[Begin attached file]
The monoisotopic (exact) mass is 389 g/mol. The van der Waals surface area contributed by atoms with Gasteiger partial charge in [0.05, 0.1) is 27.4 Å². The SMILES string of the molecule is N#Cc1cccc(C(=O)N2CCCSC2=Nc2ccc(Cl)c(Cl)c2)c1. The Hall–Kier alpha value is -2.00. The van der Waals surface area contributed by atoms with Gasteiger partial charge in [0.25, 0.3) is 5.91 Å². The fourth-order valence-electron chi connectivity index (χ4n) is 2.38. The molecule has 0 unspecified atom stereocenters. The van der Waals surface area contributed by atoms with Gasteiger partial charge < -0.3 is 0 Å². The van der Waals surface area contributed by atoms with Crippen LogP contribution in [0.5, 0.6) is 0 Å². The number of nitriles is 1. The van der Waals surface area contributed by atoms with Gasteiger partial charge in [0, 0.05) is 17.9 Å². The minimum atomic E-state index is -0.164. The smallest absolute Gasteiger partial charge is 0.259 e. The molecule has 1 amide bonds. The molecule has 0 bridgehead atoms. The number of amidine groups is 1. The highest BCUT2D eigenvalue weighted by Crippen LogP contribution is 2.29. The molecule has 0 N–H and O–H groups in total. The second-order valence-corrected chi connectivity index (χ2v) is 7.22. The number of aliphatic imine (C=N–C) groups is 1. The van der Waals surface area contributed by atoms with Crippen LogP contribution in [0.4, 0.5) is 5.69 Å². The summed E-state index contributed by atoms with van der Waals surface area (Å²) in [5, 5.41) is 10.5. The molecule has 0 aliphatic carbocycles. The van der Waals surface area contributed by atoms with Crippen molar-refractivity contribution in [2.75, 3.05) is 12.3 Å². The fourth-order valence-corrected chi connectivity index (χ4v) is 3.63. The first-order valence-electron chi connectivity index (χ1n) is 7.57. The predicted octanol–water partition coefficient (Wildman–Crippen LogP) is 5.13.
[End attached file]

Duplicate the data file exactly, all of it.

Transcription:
The monoisotopic (exact) mass is 389 g/mol. The van der Waals surface area contributed by atoms with Gasteiger partial charge in [0.05, 0.1) is 27.4 Å². The SMILES string of the molecule is N#Cc1cccc(C(=O)N2CCCSC2=Nc2ccc(Cl)c(Cl)c2)c1. The Hall–Kier alpha value is -2.00. The van der Waals surface area contributed by atoms with Gasteiger partial charge in [0.25, 0.3) is 5.91 Å². The fourth-order valence-electron chi connectivity index (χ4n) is 2.38. The molecule has 0 unspecified atom stereocenters. The van der Waals surface area contributed by atoms with Gasteiger partial charge < -0.3 is 0 Å². The van der Waals surface area contributed by atoms with Crippen LogP contribution in [0.5, 0.6) is 0 Å². The number of nitriles is 1. The van der Waals surface area contributed by atoms with Gasteiger partial charge in [0, 0.05) is 17.9 Å². The minimum atomic E-state index is -0.164. The smallest absolute Gasteiger partial charge is 0.259 e. The molecule has 1 amide bonds. The molecule has 0 bridgehead atoms. The number of amidine groups is 1. The highest BCUT2D eigenvalue weighted by Crippen LogP contribution is 2.29. The molecule has 0 N–H and O–H groups in total. The second-order valence-corrected chi connectivity index (χ2v) is 7.22. The number of aliphatic imine (C=N–C) groups is 1. The van der Waals surface area contributed by atoms with Crippen LogP contribution in [0.4, 0.5) is 5.69 Å². The summed E-state index contributed by atoms with van der Waals surface area (Å²) in [5, 5.41) is 10.5. The molecule has 0 aliphatic carbocycles. The van der Waals surface area contributed by atoms with Crippen molar-refractivity contribution in [2.75, 3.05) is 12.3 Å². The fourth-order valence-corrected chi connectivity index (χ4v) is 3.63. The first-order valence-electron chi connectivity index (χ1n) is 7.57. The predicted octanol–water partition coefficient (Wildman–Crippen LogP) is 5.13.